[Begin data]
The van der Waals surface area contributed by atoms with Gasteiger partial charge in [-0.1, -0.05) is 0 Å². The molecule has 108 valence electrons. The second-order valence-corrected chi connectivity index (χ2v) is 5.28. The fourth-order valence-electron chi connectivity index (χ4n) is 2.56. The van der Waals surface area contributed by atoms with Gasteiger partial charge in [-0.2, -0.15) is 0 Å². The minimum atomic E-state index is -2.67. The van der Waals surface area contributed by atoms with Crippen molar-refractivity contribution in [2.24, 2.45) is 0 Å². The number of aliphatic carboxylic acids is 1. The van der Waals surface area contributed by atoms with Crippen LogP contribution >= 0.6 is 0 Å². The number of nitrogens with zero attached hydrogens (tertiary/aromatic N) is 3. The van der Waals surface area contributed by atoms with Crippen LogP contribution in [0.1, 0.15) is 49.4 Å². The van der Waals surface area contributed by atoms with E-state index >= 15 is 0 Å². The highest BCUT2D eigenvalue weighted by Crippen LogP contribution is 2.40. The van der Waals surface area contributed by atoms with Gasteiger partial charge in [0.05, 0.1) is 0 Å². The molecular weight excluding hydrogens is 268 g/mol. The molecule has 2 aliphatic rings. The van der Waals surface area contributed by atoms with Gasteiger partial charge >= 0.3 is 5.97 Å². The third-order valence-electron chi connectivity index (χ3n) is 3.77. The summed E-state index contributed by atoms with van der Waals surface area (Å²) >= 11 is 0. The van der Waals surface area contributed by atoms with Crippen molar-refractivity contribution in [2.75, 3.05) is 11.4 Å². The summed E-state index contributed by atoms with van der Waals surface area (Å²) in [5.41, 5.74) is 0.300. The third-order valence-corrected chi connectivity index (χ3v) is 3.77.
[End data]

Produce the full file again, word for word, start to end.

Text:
The van der Waals surface area contributed by atoms with Gasteiger partial charge in [-0.1, -0.05) is 0 Å². The molecule has 108 valence electrons. The second-order valence-corrected chi connectivity index (χ2v) is 5.28. The fourth-order valence-electron chi connectivity index (χ4n) is 2.56. The van der Waals surface area contributed by atoms with Gasteiger partial charge in [-0.2, -0.15) is 0 Å². The minimum atomic E-state index is -2.67. The van der Waals surface area contributed by atoms with Crippen molar-refractivity contribution in [2.24, 2.45) is 0 Å². The number of aliphatic carboxylic acids is 1. The van der Waals surface area contributed by atoms with Crippen LogP contribution >= 0.6 is 0 Å². The number of nitrogens with zero attached hydrogens (tertiary/aromatic N) is 3. The van der Waals surface area contributed by atoms with Crippen LogP contribution in [0.1, 0.15) is 49.4 Å². The van der Waals surface area contributed by atoms with E-state index >= 15 is 0 Å². The highest BCUT2D eigenvalue weighted by Crippen LogP contribution is 2.40. The van der Waals surface area contributed by atoms with Gasteiger partial charge in [0.05, 0.1) is 0 Å². The molecular weight excluding hydrogens is 268 g/mol. The molecule has 2 aliphatic rings. The van der Waals surface area contributed by atoms with Gasteiger partial charge >= 0.3 is 5.97 Å². The third-order valence-electron chi connectivity index (χ3n) is 3.77. The summed E-state index contributed by atoms with van der Waals surface area (Å²) >= 11 is 0. The van der Waals surface area contributed by atoms with Crippen molar-refractivity contribution in [2.75, 3.05) is 11.4 Å². The summed E-state index contributed by atoms with van der Waals surface area (Å²) in [5.41, 5.74) is 0.300. The third-order valence-corrected chi connectivity index (χ3v) is 3.77.